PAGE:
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National Association for Home Care & Hospice
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In the various roles he has undertaken through the years, Val J. Halamandaris has been a singular driving force behind the policy and program initiatives resulting in the recognition of home health care as a viable alternative to institutionalization. His dedication to consumer advocacy, which enhances the quality of life and dignity of those receiving home health care, merits VNA HealthCare Group’s highest recognition and deepest respect. 

VNA HealthCare Group

I have the highest respect for them, especially for the nurses, aides and therapists, who devote their lives to caring for people with disabilities, the infirm and dying Americans.  There are few more noble professions.

President Barack Obama

Home health care agencies do such a wonderful job in this country helping people to be able to remain at home and allowing them to receive services

U.S. Senator Debbie Stabenow (D-MI) Chair, Democratic Steering and Outreach Committee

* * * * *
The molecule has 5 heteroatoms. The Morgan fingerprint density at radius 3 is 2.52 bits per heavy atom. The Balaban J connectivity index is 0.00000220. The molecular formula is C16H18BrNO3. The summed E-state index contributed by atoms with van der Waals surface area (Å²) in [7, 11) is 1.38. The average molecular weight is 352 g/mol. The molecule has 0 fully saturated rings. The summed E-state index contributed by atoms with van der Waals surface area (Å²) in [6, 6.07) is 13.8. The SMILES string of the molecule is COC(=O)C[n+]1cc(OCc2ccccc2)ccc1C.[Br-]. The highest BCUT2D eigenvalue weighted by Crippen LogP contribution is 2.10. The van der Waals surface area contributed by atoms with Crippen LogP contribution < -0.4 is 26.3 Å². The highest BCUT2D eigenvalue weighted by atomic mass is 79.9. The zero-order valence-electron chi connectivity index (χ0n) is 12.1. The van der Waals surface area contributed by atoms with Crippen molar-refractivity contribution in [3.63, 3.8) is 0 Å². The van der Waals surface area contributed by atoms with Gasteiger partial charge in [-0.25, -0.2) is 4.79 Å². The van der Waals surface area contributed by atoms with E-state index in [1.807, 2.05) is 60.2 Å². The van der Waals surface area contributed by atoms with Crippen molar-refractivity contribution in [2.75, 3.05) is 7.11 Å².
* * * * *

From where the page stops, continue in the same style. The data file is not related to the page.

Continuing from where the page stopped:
Home care is a combination of compassion and efficiency.  It is less expensive than institutional care...but at the same time it is a more caring, human, intimate experience, and therefore it has a greater human’s a big mistake not to try to maximize it and find ways to give people the home care option over either nursing homes, hospitals or other institutions

Former Speaker of the U.S. House of Representatives Newt Gingrich (R-GA)

Medicaid covers long-term care, but only for low-income families.  And Medicare only pays for care that is connected to a hospital discharge....our health care system must cover these vital services...[and] we should promote home-based care, which most people prefer, instead of the institutional care that we emphasize now.

Former U.S. Senator Majority Leader Tom Daschle (D-CD)

We need incentives to...keep people in home health care settings...It’s dramatically less expensive than long term care.

U.S. Senator John McCain (R-AZ)